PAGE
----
The vein stripping device 500 of the invention comprises a catheter 3 for insertion into a vein such as a saphenous vein 510 to be removed. The catheter has a proximal region adjacent a proximal end of the catheter and a distal region adjacent a distal end of the catheter. The catheter has a plurality of vein gripping means at least along the distal region for gripping a vein 510 to the catheter. In this case the catheter comprises an inner tube 512 and an outer tube 513 which are movable relative to one another. The inner tube 512 may be slidable relative to the outer tube 513.

Referring in particular to FIGS. 73 to 77 the inner tube 512 has a plurality of holes 515 and the outer tube 513 also has a plurality of holes 516. The tubes 512, 513 are movable relative to one another from an insertion configuration in which the holes 16 in the outer tube 513 are occluded by the inner tube 512 to a vein stripping configuration in which the holes 516 in the outer tube 513 are aligned with the holes 515 in the inner tube 512. The insertion configuration is illustrated for example in FIGS. 73 and 75 and the stripping configuration is illustrated for example in FIGS. 74 and 76.

A vein 510 is gripped by drawing it onto the outer holes 516. These holes 516 may have gripping features such as edges 525 which assist in gripping the vein around the holes 516.

The inner tube distal end in this case comprises a rounded soft distal tip 528 which may be for example of a suitable silicone material. Such a tip aids atraumatic passage of the catheter through a vein. The tip 528 defines a proximally facing land 529 against which a distal tip 530 of the outer tube 513 engages in the insertion configuration. When a vein 510 is gripped to the catheter the inner tube 512 and hence the distal tip 528 is drawn proximally and a vein 510 is gripped by the tip 530.

There may or may not be an inner tube 512. In cases where the device comprises an inner tube 512 it may extend beyond the outer tube 513 and expand to the same diameter as the outer tube 513. The vein 510 may be gripped where the inner and outer tube are pulled together at the tip.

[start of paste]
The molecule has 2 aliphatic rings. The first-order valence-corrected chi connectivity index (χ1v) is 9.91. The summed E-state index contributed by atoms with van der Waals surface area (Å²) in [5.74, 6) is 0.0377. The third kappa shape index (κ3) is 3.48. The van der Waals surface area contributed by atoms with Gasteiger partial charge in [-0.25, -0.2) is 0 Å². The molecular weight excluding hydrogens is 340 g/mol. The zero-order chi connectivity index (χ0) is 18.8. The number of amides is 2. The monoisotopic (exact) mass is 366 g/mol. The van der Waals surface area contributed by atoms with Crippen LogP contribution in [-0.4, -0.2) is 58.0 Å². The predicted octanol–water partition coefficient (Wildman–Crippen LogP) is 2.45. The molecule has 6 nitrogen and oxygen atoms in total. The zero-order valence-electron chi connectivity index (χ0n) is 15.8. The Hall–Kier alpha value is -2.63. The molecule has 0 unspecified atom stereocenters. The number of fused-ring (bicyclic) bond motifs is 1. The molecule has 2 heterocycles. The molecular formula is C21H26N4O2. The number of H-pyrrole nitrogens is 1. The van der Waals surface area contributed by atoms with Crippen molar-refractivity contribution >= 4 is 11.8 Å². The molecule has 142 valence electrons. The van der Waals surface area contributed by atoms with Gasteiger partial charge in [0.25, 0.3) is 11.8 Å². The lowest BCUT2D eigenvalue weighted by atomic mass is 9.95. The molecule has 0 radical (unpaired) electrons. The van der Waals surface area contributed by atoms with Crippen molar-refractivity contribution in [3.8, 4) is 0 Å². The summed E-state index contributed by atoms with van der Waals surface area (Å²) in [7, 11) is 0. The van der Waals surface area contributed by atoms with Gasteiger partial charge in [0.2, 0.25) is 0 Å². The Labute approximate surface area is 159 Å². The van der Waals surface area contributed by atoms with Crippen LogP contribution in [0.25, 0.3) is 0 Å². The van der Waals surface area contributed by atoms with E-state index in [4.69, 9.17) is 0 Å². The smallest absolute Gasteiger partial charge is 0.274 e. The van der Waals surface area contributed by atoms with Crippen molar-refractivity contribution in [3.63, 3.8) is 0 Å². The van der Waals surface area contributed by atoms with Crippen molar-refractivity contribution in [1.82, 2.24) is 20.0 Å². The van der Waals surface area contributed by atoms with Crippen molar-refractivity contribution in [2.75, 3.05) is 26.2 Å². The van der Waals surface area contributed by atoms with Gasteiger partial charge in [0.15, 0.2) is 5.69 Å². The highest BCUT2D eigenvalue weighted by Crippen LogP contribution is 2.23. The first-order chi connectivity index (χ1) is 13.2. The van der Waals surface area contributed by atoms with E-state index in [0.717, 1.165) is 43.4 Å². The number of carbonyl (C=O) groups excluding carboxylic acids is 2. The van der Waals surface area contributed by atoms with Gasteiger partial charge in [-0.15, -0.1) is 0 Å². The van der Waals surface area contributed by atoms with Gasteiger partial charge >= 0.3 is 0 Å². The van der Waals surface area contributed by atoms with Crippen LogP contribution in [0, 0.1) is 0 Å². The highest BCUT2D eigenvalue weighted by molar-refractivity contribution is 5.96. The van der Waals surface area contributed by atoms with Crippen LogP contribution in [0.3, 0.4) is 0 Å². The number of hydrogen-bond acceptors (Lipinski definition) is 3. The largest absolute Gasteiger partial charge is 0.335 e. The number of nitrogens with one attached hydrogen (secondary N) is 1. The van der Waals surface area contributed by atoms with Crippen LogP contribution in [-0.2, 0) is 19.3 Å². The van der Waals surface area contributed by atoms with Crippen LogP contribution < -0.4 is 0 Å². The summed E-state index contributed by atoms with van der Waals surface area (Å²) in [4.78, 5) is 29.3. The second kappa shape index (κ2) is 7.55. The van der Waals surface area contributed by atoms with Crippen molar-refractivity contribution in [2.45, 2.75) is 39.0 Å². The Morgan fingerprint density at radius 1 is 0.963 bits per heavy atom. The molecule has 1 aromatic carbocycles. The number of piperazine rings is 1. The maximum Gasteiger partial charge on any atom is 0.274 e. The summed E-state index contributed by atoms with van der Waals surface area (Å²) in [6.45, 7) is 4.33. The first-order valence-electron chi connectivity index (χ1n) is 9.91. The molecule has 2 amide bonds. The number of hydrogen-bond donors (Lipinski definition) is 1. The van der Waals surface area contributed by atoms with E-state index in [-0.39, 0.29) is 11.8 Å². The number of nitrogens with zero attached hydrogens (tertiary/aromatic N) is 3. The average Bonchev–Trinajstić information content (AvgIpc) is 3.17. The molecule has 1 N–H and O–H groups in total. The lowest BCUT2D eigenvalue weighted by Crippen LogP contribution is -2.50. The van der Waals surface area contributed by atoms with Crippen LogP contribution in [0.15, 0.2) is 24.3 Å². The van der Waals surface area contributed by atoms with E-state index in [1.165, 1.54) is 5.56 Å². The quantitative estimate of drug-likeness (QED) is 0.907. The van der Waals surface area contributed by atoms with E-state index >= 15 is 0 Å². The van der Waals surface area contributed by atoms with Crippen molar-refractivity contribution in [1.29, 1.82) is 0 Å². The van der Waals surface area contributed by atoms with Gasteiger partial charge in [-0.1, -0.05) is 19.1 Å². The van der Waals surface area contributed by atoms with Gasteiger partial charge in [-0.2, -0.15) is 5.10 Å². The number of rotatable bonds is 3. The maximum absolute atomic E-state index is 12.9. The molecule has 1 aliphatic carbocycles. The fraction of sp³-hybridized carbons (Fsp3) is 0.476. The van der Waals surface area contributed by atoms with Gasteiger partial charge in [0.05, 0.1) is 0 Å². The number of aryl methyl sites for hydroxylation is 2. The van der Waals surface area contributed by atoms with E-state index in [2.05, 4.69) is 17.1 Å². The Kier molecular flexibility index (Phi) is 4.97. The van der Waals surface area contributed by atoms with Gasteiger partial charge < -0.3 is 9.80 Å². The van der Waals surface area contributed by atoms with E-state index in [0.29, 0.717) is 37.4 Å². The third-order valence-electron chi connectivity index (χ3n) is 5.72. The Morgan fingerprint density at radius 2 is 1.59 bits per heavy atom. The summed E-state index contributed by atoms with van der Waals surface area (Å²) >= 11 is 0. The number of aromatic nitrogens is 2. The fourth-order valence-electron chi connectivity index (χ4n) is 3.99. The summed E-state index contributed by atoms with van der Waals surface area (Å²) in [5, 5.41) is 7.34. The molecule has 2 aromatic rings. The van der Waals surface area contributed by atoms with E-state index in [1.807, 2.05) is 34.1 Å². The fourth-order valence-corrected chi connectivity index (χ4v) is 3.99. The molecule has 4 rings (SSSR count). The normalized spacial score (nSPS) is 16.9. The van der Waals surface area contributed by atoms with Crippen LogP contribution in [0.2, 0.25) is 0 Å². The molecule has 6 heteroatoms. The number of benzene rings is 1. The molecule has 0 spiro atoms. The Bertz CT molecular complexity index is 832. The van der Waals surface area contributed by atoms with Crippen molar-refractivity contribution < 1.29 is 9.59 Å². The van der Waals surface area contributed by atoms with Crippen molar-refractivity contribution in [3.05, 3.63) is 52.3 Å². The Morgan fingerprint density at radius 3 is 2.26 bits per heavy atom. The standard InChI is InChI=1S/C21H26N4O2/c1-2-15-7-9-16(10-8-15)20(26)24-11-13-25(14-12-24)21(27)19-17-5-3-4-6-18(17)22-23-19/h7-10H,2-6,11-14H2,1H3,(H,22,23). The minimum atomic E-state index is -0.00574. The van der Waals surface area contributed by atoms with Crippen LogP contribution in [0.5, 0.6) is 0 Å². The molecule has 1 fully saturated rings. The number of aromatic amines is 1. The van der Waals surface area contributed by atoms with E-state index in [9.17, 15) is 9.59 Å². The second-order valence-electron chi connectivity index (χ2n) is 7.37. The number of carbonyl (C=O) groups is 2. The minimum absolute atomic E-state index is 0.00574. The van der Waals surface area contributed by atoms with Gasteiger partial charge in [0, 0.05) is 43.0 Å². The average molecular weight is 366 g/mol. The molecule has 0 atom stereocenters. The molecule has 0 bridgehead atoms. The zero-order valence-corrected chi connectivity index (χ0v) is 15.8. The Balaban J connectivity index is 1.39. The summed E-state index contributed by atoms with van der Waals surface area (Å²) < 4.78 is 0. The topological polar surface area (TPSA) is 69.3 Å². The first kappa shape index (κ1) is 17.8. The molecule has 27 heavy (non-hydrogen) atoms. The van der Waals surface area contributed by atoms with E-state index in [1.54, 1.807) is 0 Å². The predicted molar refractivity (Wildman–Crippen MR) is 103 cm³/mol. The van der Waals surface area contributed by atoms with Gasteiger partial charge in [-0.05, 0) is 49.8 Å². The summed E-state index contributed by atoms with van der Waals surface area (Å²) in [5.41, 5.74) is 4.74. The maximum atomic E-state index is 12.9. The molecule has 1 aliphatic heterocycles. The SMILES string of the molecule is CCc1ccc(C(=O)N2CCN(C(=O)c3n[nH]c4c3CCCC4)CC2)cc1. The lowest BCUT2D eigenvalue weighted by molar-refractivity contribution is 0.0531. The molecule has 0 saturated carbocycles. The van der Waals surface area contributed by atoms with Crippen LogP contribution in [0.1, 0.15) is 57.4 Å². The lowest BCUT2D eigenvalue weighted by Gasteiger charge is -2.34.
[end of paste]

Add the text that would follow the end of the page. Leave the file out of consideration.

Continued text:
A vacuum is in this case used to draw the vein 510 against the outer tube wall 513 when the device is in the stripping configuration. Blood is also drawn out of the vein 513 at this stage. Blood may be drawn from the vein 510 as the device is being inserted into the vein 510. The device is then pulled at the proximal end so that the vein 510 is detached at either the distal tip of the device or at some point further along the length of the vein 510. The vein 510 is gripped to the catheter substantially along the length thereof. Pulling the catheter back proximally pulls the vein 510 to detachment so that all of the vein 510 is removed, as illustrated and described above.

The device is hollow. This allows blood to pass through the device and to be evacuated from the vein 510 prior to detaching and removing the vein 510. It also improves the navigability of the device through the vein 510. A pointed tip can embed in the wall of the vein 510, because the pressure of the forward motion of the tip is concentrated at one point. In the invention there is a hollow tip which distributes the pressure of moving forward equally around the wall of the vein 510 and therefore will not be captured by a single feature inside the vein. The means of detaching the vein is achieved by gripping the vein substantially along its length along the device so that the entire vein can be pulled or drawn. The effect of this is that the vein 510 will fail at a point of weakness along its length beyond the tip of the device and further down the leg into the region of the calf. The result is that more of the vein may be removed than would be removed with conventional devices and this is a better outcome for the patient.

FIGS. 78 and 79 illustrate one mechanism that may be used to move the outer tube 513 relative to the inner tube 512 at the proximal end. A trigger type mechanism 535 is used to pull the outer tube 13 proximally relative to the inner tube 12. Another such mechanism is illustrated in FIGS. 80 and 81 which in this case utilises a thumb wheel 37.